In Megartu, we are like a family. We support one another in every aspect of our life. I wouldn’t have gotten training if I didn’t belong to the group, and without this training my life would be the same as before. Today, in addition to my home garden and cash crops, I plough other people’s farming land on a contractual basis. I’m always trying to expand my sources of income, to improve my family’s life. I bought a house in Woliso town and the change in my living conditions has changed my family’s life.

A woman stands with her thriving coffee trees

Zenebech stands among her thriving coffee trees, thanks to kind CFTC donors who helped Zenebech join the strong collective of women in the SACCO.

My dream is to see educated community members where children become professionals. As for Megartu, we are looking to acquire a grinding mill once we get a good harvest. Our plan is to become a middle level enterprise within the next five years. I hope our government and partners, including CHADET and Canadian Feed The Children, will stand with us.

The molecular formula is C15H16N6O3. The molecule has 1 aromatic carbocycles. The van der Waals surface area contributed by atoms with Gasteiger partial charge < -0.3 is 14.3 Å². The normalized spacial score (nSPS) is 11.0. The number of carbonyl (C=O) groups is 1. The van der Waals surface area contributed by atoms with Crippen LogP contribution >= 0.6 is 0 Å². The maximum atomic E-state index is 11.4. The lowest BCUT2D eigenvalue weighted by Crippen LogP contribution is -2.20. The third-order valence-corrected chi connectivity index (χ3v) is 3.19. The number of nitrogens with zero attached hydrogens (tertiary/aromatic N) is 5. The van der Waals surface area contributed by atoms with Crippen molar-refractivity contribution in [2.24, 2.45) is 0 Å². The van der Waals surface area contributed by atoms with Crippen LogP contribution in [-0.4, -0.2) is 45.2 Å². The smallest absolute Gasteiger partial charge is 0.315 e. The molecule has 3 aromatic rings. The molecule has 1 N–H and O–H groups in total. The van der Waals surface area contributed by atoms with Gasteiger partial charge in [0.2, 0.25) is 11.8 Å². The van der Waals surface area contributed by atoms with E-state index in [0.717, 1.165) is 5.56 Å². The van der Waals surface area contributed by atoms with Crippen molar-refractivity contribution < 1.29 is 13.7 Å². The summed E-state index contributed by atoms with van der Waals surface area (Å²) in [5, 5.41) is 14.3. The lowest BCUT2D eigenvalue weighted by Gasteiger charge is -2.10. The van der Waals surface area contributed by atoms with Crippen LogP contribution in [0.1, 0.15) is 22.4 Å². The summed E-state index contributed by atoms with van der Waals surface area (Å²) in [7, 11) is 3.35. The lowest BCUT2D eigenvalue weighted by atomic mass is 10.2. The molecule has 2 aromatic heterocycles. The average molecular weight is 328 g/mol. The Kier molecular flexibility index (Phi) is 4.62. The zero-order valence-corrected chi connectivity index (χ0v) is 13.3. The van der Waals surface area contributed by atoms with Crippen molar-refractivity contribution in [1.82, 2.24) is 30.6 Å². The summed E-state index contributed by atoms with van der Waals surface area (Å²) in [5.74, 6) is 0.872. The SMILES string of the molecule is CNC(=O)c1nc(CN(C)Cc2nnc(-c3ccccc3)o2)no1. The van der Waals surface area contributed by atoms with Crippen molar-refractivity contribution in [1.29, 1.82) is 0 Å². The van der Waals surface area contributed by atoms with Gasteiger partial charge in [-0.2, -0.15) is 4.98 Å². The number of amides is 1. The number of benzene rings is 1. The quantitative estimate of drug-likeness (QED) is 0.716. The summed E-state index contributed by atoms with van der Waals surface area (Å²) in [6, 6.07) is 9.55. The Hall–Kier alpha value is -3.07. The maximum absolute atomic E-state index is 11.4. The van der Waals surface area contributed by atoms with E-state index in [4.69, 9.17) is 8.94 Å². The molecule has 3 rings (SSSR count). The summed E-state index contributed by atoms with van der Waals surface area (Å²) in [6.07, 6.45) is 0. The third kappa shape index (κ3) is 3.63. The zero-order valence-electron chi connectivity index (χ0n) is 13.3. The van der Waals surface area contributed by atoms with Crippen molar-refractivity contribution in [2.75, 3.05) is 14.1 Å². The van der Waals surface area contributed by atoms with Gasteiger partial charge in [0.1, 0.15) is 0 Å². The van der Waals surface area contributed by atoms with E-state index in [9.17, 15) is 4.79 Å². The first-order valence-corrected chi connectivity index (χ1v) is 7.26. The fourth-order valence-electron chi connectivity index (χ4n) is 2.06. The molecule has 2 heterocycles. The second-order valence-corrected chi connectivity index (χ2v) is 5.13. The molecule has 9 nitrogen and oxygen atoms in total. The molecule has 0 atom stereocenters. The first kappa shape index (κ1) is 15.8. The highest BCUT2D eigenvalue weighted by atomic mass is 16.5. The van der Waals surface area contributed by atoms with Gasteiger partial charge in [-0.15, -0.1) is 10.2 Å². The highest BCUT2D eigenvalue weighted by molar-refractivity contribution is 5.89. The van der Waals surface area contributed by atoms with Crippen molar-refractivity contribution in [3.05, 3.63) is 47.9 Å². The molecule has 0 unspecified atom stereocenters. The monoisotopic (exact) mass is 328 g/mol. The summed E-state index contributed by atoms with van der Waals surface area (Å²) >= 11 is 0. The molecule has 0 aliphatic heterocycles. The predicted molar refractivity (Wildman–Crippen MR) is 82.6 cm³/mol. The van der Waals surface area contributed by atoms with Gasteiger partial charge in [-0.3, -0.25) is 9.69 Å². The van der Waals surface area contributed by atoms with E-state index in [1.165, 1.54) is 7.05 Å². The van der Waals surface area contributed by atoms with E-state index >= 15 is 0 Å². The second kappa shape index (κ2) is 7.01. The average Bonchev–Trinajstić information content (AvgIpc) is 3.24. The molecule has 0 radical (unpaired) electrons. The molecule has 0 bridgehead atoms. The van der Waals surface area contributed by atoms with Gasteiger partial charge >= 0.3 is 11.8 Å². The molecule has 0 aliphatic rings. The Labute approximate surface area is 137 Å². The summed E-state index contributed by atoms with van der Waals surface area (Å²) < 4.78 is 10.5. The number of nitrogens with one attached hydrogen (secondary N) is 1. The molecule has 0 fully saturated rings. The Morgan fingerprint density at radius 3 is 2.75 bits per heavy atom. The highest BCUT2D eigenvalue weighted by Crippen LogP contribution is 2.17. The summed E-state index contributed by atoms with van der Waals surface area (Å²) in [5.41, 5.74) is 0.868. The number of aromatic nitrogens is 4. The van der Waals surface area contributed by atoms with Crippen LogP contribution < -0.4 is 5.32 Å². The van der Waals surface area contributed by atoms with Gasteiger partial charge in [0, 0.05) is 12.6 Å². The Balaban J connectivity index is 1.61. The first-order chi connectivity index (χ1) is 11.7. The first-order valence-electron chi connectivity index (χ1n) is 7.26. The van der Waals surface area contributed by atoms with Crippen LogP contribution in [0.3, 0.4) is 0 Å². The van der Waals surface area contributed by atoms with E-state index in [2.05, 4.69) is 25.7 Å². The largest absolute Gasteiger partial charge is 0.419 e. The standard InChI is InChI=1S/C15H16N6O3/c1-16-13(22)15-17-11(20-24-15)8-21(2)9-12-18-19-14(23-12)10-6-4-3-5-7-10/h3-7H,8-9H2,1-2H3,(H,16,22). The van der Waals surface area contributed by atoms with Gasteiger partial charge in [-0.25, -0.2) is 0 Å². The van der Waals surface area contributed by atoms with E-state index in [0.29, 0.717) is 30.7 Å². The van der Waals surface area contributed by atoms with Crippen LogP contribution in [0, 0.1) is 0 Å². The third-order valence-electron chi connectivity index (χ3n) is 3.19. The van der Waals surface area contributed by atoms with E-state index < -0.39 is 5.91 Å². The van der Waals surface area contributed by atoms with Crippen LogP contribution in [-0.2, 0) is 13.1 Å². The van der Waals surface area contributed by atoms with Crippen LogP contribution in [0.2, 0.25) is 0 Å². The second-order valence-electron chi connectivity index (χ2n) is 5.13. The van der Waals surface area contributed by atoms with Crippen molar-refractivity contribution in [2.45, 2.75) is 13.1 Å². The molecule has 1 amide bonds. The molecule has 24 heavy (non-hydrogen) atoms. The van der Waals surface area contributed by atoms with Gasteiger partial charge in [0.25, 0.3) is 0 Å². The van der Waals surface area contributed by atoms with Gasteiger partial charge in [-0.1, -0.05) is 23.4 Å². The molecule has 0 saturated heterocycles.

Megartu is one of over 1,000 self-help groups with over 25,000 members in Ethiopia and around the world that got their start through the generous support of CFTC donors. 72% of members are women. You can stand with Zenebech and the women of the Megartu co-operative by learning more about our programming in Ethiopia, and how women’s economic empowerment is crucial to ending child hunger and poverty in rural areas like Woliso. You can also support women’s rights and empowerment around the world by making a donation today.